Postmenopausal women with a high white blood cell count are more likely to develop cancer. . .
Postmenopausal women with a white blood cell (WBC) count of 6.80–15.00×109 cells/L are more likely to develop invasive breast cancer, colorectal cancer, endometrial cancer, and lung cancer, according to the results of a recent prospective study. The findings add to the mounting data that point to a causal link between inflammation and these types of tumors.
The study involved 40 centers and over 140,000 women aged 50 to 79 years. The authors calculated that compared to women with WBC counts in the lowest quartile (2.50–4.79×109 cells/L), those in the highest quartile (6.8–15.00×109 cells/L) had a hazard ratio for invasive breast cancer of 1.15 (95% CI, 1.04–1.26), for colorectal cancer of 1.19 (95% CI, 1.00–1.41), for endometrial cancer of 1.42 (95% CI, 1.12–1.79), and for lung cancer of 1.63 (95% CI, 1.35–1.97). The findings remained significant even after excluding cancers that were diagnosed during the first 2 years of follow-up and after limiting analysis to nonsmoking participants.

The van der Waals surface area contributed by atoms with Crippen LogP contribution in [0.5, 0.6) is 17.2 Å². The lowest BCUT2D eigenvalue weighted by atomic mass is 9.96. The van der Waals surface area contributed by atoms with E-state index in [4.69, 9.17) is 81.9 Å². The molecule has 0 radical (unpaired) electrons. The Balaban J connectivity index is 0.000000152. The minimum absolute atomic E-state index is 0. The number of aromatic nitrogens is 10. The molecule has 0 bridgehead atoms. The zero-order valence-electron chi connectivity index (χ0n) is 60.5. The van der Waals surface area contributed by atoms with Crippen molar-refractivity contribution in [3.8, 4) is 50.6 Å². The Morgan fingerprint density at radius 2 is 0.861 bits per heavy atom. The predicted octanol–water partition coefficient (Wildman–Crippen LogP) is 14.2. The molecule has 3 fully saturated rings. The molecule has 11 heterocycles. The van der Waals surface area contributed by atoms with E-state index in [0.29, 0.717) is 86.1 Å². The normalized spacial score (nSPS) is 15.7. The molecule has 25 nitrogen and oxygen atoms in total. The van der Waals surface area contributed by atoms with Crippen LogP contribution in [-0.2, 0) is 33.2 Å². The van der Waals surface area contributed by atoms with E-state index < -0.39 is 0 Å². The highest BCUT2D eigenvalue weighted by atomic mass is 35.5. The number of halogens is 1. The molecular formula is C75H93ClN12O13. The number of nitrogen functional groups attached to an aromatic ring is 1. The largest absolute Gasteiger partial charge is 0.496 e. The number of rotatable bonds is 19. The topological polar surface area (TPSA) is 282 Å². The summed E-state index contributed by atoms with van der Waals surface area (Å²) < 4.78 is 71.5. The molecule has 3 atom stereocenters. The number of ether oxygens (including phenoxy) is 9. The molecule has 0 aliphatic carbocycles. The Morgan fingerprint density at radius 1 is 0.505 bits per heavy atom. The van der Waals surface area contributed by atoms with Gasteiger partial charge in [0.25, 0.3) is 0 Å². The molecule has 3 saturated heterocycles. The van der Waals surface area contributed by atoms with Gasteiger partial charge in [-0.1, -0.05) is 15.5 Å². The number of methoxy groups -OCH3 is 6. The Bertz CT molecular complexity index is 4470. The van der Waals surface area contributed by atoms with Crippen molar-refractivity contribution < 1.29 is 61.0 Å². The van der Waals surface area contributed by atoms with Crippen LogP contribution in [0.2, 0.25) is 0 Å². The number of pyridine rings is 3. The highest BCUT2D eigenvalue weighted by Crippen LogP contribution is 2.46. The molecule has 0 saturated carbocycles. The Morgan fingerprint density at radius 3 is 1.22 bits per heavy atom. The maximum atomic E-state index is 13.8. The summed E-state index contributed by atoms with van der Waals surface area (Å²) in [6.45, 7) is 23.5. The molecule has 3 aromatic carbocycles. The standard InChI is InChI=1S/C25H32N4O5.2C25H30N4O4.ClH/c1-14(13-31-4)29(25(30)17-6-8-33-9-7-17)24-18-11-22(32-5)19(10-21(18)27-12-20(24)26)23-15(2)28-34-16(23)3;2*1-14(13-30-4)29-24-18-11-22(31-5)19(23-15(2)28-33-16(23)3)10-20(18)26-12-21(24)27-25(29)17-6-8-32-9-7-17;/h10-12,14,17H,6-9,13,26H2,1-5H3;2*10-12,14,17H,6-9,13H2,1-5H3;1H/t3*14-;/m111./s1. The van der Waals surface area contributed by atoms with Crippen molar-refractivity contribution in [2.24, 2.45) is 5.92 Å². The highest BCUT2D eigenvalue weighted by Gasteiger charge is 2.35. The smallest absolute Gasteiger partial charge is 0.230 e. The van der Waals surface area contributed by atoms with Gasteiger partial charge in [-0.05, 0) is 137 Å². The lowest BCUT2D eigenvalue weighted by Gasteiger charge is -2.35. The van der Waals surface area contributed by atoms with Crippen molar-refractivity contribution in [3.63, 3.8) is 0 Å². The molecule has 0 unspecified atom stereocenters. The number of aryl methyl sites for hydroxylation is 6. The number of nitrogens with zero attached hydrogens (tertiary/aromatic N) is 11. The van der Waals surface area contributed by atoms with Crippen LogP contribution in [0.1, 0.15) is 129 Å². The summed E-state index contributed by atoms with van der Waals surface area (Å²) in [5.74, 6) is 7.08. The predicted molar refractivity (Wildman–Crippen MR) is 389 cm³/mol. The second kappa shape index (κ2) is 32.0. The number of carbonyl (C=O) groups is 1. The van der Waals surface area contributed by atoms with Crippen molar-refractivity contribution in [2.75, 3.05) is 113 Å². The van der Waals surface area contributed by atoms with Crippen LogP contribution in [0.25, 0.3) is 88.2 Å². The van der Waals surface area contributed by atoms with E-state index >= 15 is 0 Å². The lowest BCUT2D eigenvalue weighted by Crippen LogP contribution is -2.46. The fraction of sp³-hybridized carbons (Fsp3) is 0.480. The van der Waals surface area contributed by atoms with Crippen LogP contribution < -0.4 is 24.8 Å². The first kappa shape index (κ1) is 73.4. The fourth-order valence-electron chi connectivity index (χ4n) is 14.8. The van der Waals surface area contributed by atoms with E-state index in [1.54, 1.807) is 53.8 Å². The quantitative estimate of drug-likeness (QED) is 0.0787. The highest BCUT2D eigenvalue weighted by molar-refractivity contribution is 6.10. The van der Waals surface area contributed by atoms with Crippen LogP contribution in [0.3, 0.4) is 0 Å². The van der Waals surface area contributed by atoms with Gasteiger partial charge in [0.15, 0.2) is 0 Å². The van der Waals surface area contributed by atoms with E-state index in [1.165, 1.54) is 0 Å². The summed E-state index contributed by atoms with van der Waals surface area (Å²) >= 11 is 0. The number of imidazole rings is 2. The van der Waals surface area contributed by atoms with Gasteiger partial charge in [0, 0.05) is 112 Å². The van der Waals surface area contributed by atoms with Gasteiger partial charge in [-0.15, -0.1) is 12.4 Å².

The researchers also found that higher WBC counts were significantly associated with a high risk of breast, lung, and overall cancer mortality.